SaneIT
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SaneIT,
User Rank: Ninja
9/14/2015 | 8:18:52 AM
Re: The future internet
Sorry, that may be his intent but I tend to see public addresses like this as a tactic to rally the troops.  If he really is looking for dialogue regarding then more power to him and I hope he finds a really good group that can talk this out without selfish influence.  Honestly I think we could use a little bit of a digital dark age, there are a lot of things on the web that could go away and we would be better off by not using the resources in use to keep it on life support.
fkodama
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fkodama,
User Rank: Apprentice
9/13/2015 | 11:41:01 PM
Re: History and Forecast
Couple a days ago, I was infected by some nasty piece of software, it reachs the bios. When I plugged the backup level1 it trashed the second HD. There is a lot of procedures to curate old things an a entire field of Electronic History is borning. It demands pieces of hardware like ASICdevices to clone storage before using it, to guarantee not losing the architecture.

Now talking about future, I guess Matrix will not be a revolution, it will be a 'smooth' transition that would happens while each new technology spreads over the globe. I'm afraid of crazy politics, that represents major economic and minor amount of people not being aware of what button they are pushing.

In somehow, we are living now the Einstein 'between past frame and future frame' deterministic but still with self awereness of free will cause ipfs is not spread and we can get a partial and at same time global, static view of entire situation, when it becomes quantum, this self awareness will be lost, not because this or that, because analisys is just that, analisys, world keep running.
David Wagner
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David Wagner,
User Rank: Strategist
9/11/2015 | 11:56:19 AM
Re: The future internet
@SaneIT- Well, he's worried about more than the Digital Dark Ages. i think he is just hoping to open a wider dialogue on what we should and can do with this thing.
SaneIT
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SaneIT,
User Rank: Ninja
9/11/2015 | 8:19:42 AM
Re: The future internet
It sounds more like Vint Cerf should be looking for internet curators then rather than shaping the "new" internet.  No matter how well planned selective data preservation is, someone is going to claim it is completely wrong, history being written by the winners and all.   I don't think we need to preserve every news story, every tiny event, etc. but we should be taking snapshots of relevant sites and trends more from a tracking than a shaping standpoint.  What I would fear is attempts to shape as they are determining what needs to be saved. 
David Wagner
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David Wagner,
User Rank: Strategist
9/10/2015 | 7:45:35 PM
Re: The future internet
@SaneIT- You are right to a certian extent. We're not all that worried about saving a hundred years of lost phone calls. there are many things we shouldn't be worried about saving from our current time. That said, I think Cerf's comment about "accidental" preservation is very on point. We don't want to rely on just what gets randomly saved. We need to make smart choices. Technology could allow us to make those choices.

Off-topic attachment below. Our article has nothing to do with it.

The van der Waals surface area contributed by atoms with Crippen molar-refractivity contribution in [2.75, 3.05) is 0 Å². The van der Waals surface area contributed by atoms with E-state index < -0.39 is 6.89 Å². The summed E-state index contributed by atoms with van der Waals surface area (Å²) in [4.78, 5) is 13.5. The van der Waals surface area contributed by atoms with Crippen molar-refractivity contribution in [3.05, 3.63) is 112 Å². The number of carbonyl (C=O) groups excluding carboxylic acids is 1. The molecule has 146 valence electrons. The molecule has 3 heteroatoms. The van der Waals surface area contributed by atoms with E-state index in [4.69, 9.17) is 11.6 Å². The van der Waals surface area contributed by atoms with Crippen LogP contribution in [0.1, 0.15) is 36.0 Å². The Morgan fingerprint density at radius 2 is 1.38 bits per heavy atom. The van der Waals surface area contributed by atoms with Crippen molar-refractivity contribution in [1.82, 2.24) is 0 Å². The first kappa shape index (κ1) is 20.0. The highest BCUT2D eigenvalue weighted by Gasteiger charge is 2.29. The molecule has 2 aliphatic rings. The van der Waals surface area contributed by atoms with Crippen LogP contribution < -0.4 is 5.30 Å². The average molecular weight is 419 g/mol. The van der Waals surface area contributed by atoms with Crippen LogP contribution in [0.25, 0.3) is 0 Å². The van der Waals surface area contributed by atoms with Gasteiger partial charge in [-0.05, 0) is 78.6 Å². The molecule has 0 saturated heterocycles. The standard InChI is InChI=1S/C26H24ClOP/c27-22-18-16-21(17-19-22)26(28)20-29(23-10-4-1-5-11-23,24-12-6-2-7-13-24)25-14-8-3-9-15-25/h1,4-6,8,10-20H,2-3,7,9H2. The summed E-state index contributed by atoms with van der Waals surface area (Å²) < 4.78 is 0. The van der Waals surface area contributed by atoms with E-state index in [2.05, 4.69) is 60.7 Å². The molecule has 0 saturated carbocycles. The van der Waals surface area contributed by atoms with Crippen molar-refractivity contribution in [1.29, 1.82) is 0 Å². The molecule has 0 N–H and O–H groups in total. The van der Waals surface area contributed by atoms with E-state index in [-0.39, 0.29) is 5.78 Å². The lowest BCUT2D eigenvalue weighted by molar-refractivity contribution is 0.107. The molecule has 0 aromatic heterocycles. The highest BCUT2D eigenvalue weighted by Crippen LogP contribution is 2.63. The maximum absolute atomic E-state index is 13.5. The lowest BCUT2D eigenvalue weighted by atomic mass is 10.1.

David Wagner
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David Wagner,
User Rank: Strategist
9/10/2015 | 7:42:41 PM
Re: Lost in time
@Tom- While i support Cerf's general plan, I'm sort of OK with it. If we leave behind too much, historians won't be able to read it all or make sense of it anyway. Letting a little slip away is natural and human and almost romantic. Frankly, I'm OK if everything i ever said on Facebook disappears. :)
David Wagner
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David Wagner,
User Rank: Strategist
9/10/2015 | 7:39:03 PM
Re: Yes, write letters (Lincoln did.)
@Charlie- Lincoln's Gettysburg address was very short for a political speech of the day. Maybe Lincoln would have also been the master of Twitter. :)
Charlie Babcock
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Charlie Babcock,
User Rank: Author
9/10/2015 | 6:37:21 PM
Yes, write letters (Lincoln did.)
In "The Fiery Trial," historian Eric Foner describes how Lincoln wrote letters to the American people during the trying years of the Civil War, outlining his views on the Union and what to do about the slaves freed by Union armies and those still in thrall to their Southern masters. These letters were among his main public utterances and were the source of constant newspaper editorials and tavern debates. His thinking evolved step by step in these letters as the war progressed, as did that of the Union as a whole. Who knows where we would be today if he only used email or issued Tweets.

 
Thomas Claburn
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Thomas Claburn,
User Rank: Author
9/10/2015 | 5:01:42 PM
Lost in time
In Blade Runner, Roy Batty's musing on mortality sums up the fate of our electronic conversations: "All these moments will be lost in time. Like tears in rain."

Cerf is right that we should do more to preseve our digital past. But so much will disappear anyway.